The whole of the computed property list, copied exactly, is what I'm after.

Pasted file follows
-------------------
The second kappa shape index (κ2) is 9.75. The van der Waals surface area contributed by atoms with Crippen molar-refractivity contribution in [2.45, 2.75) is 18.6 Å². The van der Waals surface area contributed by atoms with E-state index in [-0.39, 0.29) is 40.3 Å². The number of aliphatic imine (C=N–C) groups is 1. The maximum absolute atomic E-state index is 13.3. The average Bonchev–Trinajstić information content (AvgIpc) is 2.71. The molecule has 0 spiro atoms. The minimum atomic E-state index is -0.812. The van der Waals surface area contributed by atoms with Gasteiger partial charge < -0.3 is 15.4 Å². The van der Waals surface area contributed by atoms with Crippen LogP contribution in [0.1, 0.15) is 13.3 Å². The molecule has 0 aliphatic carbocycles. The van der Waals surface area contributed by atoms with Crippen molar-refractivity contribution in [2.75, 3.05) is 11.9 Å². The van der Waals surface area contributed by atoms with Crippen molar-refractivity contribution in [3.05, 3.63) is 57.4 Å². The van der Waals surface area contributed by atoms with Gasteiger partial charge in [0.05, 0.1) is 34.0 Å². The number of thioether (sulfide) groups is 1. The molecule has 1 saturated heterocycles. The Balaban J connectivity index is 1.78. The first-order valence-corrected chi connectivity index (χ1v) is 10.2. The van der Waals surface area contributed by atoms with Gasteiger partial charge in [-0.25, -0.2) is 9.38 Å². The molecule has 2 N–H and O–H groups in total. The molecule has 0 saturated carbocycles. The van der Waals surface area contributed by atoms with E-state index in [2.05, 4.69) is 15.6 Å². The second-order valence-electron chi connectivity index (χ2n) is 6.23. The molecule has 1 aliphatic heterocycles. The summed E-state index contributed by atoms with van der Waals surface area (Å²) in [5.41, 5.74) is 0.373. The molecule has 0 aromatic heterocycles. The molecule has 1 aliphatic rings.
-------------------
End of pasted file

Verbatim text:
The second kappa shape index (κ2) is 9.75. The van der Waals surface area contributed by atoms with Crippen molar-refractivity contribution in [2.45, 2.75) is 18.6 Å². The van der Waals surface area contributed by atoms with E-state index in [-0.39, 0.29) is 40.3 Å². The number of aliphatic imine (C=N–C) groups is 1. The maximum absolute atomic E-state index is 13.3. The average Bonchev–Trinajstić information content (AvgIpc) is 2.71. The molecule has 0 spiro atoms. The minimum atomic E-state index is -0.812. The van der Waals surface area contributed by atoms with Gasteiger partial charge < -0.3 is 15.4 Å². The van der Waals surface area contributed by atoms with Crippen LogP contribution in [0.1, 0.15) is 13.3 Å². The molecule has 0 aliphatic carbocycles. The van der Waals surface area contributed by atoms with Crippen molar-refractivity contribution in [2.75, 3.05) is 11.9 Å². The van der Waals surface area contributed by atoms with Crippen molar-refractivity contribution in [3.05, 3.63) is 57.4 Å². The van der Waals surface area contributed by atoms with Gasteiger partial charge in [0.05, 0.1) is 34.0 Å². The number of thioether (sulfide) groups is 1. The molecule has 1 saturated heterocycles. The Balaban J connectivity index is 1.78. The first-order valence-corrected chi connectivity index (χ1v) is 10.2. The van der Waals surface area contributed by atoms with Gasteiger partial charge in [-0.25, -0.2) is 9.38 Å². The molecule has 2 N–H and O–H groups in total. The molecule has 0 saturated carbocycles. The van der Waals surface area contributed by atoms with E-state index in [2.05, 4.69) is 15.6 Å². The second-order valence-electron chi connectivity index (χ2n) is 6.23. The molecule has 1 aliphatic heterocycles. The summed E-state index contributed by atoms with van der Waals surface area (Å²) in [5.41, 5.74) is 0.373. The molecule has 0 aromatic heterocycles. The molecule has 1 aliphatic rings.